In 1856, whenAuburn contained only 7,000 inhabitants, he removed here, and has since beenone of the most active and successful businessmen in the community. He carried on a livery business on Garden andState streets, for several years until 1867, when he sold out and concentratedall his energies in the manufacturing business. In 1864, he leased a small shop on Mechanic street, and having a patenton a thill coupling for vehicles he began manufacturing the same. This was the first institution whichmanufactured carriage hardware in Auburn, and, as time progressed it grew to beone of the largest factories of the kind in the United States. The business grew to such proportions that in1867 it was removed to a new factory on Water street, the firm name being Clapp,Fitch & Co. In 1873, Mr. Fitch retired,and the business was continued by Mr. Clapp and F. Van Patten, under the firmname of E.D. Clapp & Co. In 1873 thesite on the corner of Genesee and Division streets, now occupied by the largeshops of the company, was presented to the firm, and sufficient money wassubscribed to build the foundation of the present factory. In 1876 the business was incorporated underthe name of E. D. Clapp Mfg. Co., with a paid up capital of $150,000. In 1880 Mr. Clapp organized the AuburnWrought-Iron Bit and Iron Co., with a capital of $60,000, and in the same yearthe E.D. Clapp Wagon Co. Limited, turning out the first wagon in April1881. The company have also done anextensive business in coal, handling from 15,000 to 20,000 tons a year. The various shops under the management of Mr.Clapp at the time of his death gave employment to about 600 hands...”
|The E.D. Clapp Wagon Company Limitedbuilt its first wagon in 1881. This rare, surviving card was created topromote the brand’s offerings of iron axle and thimble skein wagons.
Filledwith dates and other business details, Mr. Clapp’s obituary provides anabundance of leads, helping fill in the gaps of this part of history. We know from other sources that, in 1876, Mr.Clapp and his business partner, Frederick Van Patten, were awarded anotherpatent for a quiet, non-rattling thill coupling. We also know that the company produced a varietyof vehicles, including farm, freight, coal, lumber, and ice wagons as well asbob sleighs. They ceased building wagonsaround 1890, focusing on the expertise they had gained in the drop forgingindustry. Even so, the same “Auburn” brand and logo was carried on by theAuburn Wagon Company first in Greencastle, Pennsylvania and then moving toMartinsburg, West Virginia, with its charter there issued in March of 1897.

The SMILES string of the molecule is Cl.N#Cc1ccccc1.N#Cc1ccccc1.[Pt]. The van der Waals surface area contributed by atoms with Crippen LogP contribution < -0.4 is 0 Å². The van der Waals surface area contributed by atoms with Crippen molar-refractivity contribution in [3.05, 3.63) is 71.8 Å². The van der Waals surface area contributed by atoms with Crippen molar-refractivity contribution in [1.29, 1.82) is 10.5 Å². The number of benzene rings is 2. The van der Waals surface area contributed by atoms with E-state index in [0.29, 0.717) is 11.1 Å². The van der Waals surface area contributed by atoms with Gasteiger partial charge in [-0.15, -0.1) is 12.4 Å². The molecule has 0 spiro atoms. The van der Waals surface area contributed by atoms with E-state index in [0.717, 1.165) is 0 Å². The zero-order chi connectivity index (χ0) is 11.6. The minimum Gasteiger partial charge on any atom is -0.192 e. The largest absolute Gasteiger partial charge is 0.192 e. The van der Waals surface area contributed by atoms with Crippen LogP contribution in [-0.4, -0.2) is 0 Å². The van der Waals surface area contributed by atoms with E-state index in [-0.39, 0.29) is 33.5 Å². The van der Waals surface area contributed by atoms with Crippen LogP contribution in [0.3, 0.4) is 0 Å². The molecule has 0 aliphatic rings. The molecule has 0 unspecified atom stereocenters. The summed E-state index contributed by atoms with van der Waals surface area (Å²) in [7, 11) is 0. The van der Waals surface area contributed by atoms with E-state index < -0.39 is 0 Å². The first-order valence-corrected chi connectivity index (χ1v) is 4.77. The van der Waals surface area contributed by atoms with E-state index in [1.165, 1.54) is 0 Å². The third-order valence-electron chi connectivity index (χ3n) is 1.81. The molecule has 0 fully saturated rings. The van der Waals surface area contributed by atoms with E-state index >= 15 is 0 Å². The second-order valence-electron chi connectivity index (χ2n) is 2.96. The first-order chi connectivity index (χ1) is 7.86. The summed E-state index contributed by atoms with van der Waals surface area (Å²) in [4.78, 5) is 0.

E.D.Clapp’s firm was sold in 1958, marking the first time in more than a century thatit was not owned by a member of the Clapp family. Over the decades, the company had providedhundreds of thousands of hardware parts for buggies built by a host oflegendary builders. Included among thoseparts were fifth wheels, axle clips, king bolts, clevises, shaft couplings,doubletree clevises and staples, spring clips, shaft and pole eyes, and more.
Duringthe Civil War, they provided forgings for guns as well as for wagons. They supplied additional hardware for wagonsin the Spanish-American War. Likewise,during WWI, WWII, and the Korean War they provided forgings for trucks, tanks,planes, warships, torpedoes, and countless other military needs.
Today,too many folks walk by the old wheels of yesterday, passing off the silentsurvivors and never asking what real history they’re connected to or hold. Each is filled with information and thestories they tell help us reassemble the road map to our past. Most of the time, we only scratch the surfacewhen we examine a vehicle’s provenance. Digging a little deeper, though, can add greatly to our appreciation ofthe past while enriching the present and passing along an important heritage tofuture generations.